Although I contacted the creator of the Fresh Shiitake Mushrooms stand before I began writing my last post on this unusual entrepreneurial roadside endeavor, I did not hear from anyone until after I decided to go ahead with the post. Since I still wanted to learn more about the mushrooms and to meet the woman behind them and the stand, we agreed to meet.
Chai Hung Nelson is the agricultural entrepreneur behind the Fresh Shiitake Mushrooms stand and owner of Leelanau Mushrooms. After taking courses from Cornell University’s Small Farms Program in Shiitake Cultivation, she decided to give growing them a try. On some wooded and swampy acreage she and her husband own in Leelanau County she makes her Shiitake Mushroom farm. Since this property is remote, she decided to sell the mushrooms in a more visible location at the corner of M-22 and CR-641.
When asked about sales to local restaurants and attendance at local farmers markets, she says she is working to get the incubation, initiation (forcing) and fruiting timing sorted out. She explains that when growing mushrooms in the traditional method; out-of-doors, one is more beholding to the unpredictable whims of weather and Mother Nature. However, she is learning to work within this unpredictability for a more consistent supply of her delicious mushrooms. I’m more than happy to be able to get them from her stand almost all summer long. For a recipe, visit my post: Fresh Shiitake Mushrooms in Leelanau County.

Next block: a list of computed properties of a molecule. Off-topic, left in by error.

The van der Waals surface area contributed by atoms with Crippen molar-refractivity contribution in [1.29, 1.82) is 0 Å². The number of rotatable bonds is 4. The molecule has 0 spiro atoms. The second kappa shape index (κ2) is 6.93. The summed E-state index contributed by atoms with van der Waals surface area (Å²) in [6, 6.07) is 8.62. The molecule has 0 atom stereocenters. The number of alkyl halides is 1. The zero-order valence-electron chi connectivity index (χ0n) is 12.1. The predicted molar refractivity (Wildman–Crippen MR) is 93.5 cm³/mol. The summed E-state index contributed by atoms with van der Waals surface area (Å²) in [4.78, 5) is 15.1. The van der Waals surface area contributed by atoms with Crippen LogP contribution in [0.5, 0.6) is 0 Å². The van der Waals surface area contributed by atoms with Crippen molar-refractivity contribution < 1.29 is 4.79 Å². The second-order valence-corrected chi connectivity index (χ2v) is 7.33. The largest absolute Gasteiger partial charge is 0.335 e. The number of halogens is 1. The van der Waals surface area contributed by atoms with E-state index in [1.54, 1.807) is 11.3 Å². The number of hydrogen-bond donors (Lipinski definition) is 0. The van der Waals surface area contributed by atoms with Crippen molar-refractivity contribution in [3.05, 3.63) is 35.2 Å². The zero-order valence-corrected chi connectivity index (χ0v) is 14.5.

A note about this video …
I am completely new to this method of creating content. I have spent the last couple of months taking online courses in the hopes of getting to know my way around my GoPro, iPhone X, gimbal, selfie stick, microphones, iMovie, Youtube, WordPress and more. Somedays I wake up and think I’m in way over my head (what am I doing!) and then the lure of it all calls to me and I plow forward. Please send me your (kind) constructive thoughts and advice and subscribe to my YouTube channel and this blog.